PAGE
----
Hunt recruits two disavowed IMF agents: computer expert Luther Stickell and pilot Franz Krieger. They infiltrate CIA headquarters in Langley, Virginia, steal the real list, and flee to London. Kittridge detects the theft and has Hunt’s mother and uncle falsely arrested for drug trafficking; he provides wide media coverage of it, forcing Hunt to call Kittridge. Hunt times the call to allow the CIA to trace him to London before hanging up, but when he is done, Hunt is surprised to find Phelps nearby. Phelps recounts how he survived the shooting, naming Kittridge as the mole who set them up in Prague. Though he verbally agrees, Hunt realizes Phelps is the mole and Max’s “Job”. Hunt also suspects Krieger as the assassin of the other IMF members on the Prague job, but remains unsure whether Claire was involved. Hunt arranges with Max to exchange the list aboard the TGV high-speed train to Paris the next day.
On the train, Hunt remotely directs Max to the list. Max verifies the list and gives Hunt the keycode to a briefcase containing his payment along with Job in the baggage car. Ethan calls Claire and tells her to meet him there. Meanwhile, Stickell uses a jamming device to prevent Max from uploading the data to her servers. When Claire reaches the baggage car, she finds Phelps, and tells him Ethan will arrive shortly. She questions whether killing Ethan is a good idea, since they’ll need a fall guy for the money. To Claire’s surprise, Phelps reveals himself to be Ethan in disguise, exposing her as a co-conspirator. Moments later, the real Phelps arrives and takes the money at gunpoint. Hunt dons a pair of video glasses that relays Phelps’ existence to Kittridge, proving Hunt innocent of being Job and the mole.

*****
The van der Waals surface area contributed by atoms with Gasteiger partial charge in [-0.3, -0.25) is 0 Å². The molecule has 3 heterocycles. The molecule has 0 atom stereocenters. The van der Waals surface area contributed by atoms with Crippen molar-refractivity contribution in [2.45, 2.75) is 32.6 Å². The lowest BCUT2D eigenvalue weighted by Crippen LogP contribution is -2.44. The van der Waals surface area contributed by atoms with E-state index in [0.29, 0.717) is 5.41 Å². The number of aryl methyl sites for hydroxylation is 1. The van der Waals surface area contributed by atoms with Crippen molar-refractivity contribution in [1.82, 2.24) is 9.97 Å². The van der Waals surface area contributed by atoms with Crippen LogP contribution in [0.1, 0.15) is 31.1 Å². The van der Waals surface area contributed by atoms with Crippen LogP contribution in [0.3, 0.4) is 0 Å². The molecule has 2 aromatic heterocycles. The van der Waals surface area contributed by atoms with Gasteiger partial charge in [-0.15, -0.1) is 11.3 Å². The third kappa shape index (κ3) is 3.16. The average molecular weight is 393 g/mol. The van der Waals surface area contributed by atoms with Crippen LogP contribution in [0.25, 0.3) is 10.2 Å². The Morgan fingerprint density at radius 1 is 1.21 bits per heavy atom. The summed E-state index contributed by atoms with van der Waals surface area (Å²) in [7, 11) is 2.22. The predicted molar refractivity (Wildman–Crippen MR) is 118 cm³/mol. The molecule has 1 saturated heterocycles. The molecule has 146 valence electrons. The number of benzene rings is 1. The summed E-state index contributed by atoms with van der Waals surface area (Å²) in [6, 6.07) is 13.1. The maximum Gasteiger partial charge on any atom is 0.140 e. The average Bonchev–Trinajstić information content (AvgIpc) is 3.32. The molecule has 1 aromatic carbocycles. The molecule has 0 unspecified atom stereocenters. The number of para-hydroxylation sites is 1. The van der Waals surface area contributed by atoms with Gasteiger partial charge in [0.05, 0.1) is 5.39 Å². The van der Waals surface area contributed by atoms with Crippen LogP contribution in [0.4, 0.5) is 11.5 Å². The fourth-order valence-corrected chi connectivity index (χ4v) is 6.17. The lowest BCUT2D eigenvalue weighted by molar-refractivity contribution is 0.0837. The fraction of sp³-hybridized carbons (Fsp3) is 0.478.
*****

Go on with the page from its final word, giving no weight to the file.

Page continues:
With his cover blown, Phelps tries to kill Ethan but Claire intervenes and Phelps kills her for sleeping with Hunt in London. He then tries to escape with the money by climbing to the roof of the train, where Krieger is waiting with a helicopter with a tether. Hunt and Phelps fight atop the speeding train. At one point, Hunt connects the tether to the train itself, forcing Krieger to pilot the helicopter into Channel Tunnel after the train. Hunt places a piece of explosive chewing gum — a relic of the Prague mission — on the outside of Krieger’s helicopter windshield, killing Phelps and Krieger. Aboard the train, Kittridge arrests Max and recovers the list before it can be sent. Afterward, Kittridge reinstates Hunt and Stickell as IMF agents, but Hunt resigns. As he flies home, a flight attendant approaches him and asks, through a coded phrase, if he is ready to take on a new mission.
Fabulous cast, especailly strong support from Henry Czerny, Jean Reno and Jon Voight, and a great plot which alas was too complex for some but which weaves a web of deceit and intrigue as it unravels.
CAST
Tom Cruise (Rain Man)